Kohler, J., Hernández, J. A., Caravaca, F., Roldán, A. (2009) Induction of antioxidant enzymes is involved in the greater effectiveness of a PGPR versus AM fungi with respect to increasing the tolerance of lettuce to severe salt stress. Environ. Exp. Bot. 65, 245–252.Google Scholar
  21. 21.
    Lambais, M. R., Ríos-Ruiz, W. F., Andrade, R. M. (2003) Antioxidant responses in bean (Phaseolus vulgaris) roots colonized by arbuscular mycorrhizal fungi. New Phytologis. 160, 421–428.Google Scholar
  22. 22.
    Latef, A. A. H. A., Chaoxing, H. (2011) Arbuscular mycorrhizal influence on growth, photosynthetic pigments, osmotic adjustment and oxidative stress in tomato plants subjected to low temperature stress. Acta Physiol. Plant. 33, 1217–1225.Google Scholar
  23. 23.
    Lendzemo, V. W., Kuyper, T. W., Matusova, R., Bouwmeester, H. J., Ast, A. V. (2007) Colonization by arbuscular mycorrhizal fungi of sorghum leads to reduced germination and subsequent attachment and emergence of Striga hermonthica. Plant Signal. Behavio. 2, 58–62.Google Scholar
  24. 24.
    Liu, X., Mao, K., Angela, Y. H., Omairi-Nasser, A., Austin, J., Glick, B. S., Klionsky, D. J. (2016) The Atg17-Atg31-Atg29 complex coordinates with Atg11 to recruit the Vam7 SNARE and mediate autophagosome-vacuole fusion. Current Biol. 26, 150–160.Google Scholar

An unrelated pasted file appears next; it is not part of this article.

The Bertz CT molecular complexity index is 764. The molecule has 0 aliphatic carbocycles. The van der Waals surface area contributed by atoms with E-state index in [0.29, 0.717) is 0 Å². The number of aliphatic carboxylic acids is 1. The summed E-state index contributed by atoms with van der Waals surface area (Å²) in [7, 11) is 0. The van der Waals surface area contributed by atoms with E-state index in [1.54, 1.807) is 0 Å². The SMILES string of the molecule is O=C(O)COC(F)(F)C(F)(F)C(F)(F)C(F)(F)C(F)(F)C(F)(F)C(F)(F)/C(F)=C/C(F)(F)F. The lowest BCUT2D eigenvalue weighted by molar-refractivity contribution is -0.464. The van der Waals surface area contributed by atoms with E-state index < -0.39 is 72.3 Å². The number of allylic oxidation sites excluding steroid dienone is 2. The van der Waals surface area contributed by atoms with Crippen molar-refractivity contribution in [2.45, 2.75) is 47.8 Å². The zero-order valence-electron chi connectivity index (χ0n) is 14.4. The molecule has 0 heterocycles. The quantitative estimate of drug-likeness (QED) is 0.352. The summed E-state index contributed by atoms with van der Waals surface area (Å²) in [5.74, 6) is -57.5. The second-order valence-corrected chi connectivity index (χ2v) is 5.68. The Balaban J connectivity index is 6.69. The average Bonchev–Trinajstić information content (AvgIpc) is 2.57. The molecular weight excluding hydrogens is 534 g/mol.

25. 25.
    López-Ráez, J. A., Charnikhova, T., Fernández, I., Bouwmeester, H., Pozo, M. J. (2011) Arbuscular mycorrhizal symbiosis decreases strigolactone production in tomato. J. Plant physiol. 168, 294–297.PubMedGoogle Scholar
  26. 26.
    Matsumura, A., Horii, S., Ishii, T. (2007) Effects of arbuscular mycorrhizal fungi and intercropping with bahiagrass on growth and anti-oxidative enzyme activity of radish. J. Jap. Soc. Horticult. Sci. 76, 224–229.Google Scholar
  27. 27.
    Mayer, A. M. (2006) Polyphenol oxidases in plants and fungi: Going places? A review. Phytochem. 67, 2318–2331.Google Scholar
  28. 28.
    Mittler R. (2002) Oxidative stress, antioxidants and stress tolerance. Trends Plant Sci. 7, 405–410.PubMedPubMedCentralGoogle Scholar
  29. 29.
    Ordoñez, N. M., Marondedze, C., Thomas, L., Pasqualini, S., Shabala, L., Shabala, S., Gehring, C. (2014) Cyclic mononucleotides modulate potassium and calcium flux responses to H2O2 in Arabidopsis roots. FEBS letters. 588, 1008–1015.PubMedGoogle Scholar
  30. 30.
    Passardi, F., Penel, C., Dunand, C. (2004) Performing the paradoxical: how plant peroxidases modify the cell wall. Trends Plant Sci. 9, 534–540.PubMedGoogle Scholar
  31. 31.
    Paszkowski U. (2006) Mutualism and parasitism: the yin and yang of plant symbioses. Curr. Op. Plant Biol. 9, 364–370.Google Scholar
  32. 32.
    Pérez, E., Rodríguez, Y., Hernández, M. A., de la Novaly B. M. (2004) Dinámica de inducción de algunos sistemas de defensa en la interacción HMA-tomate (Lycopersicon esculentum Mill.) var. Amalia. II. Inducción y expresión de peroxidasas y polifenoloxidasas en raíces de tomate. Cultivos Tropicale. 25, 45–52.Google Scholar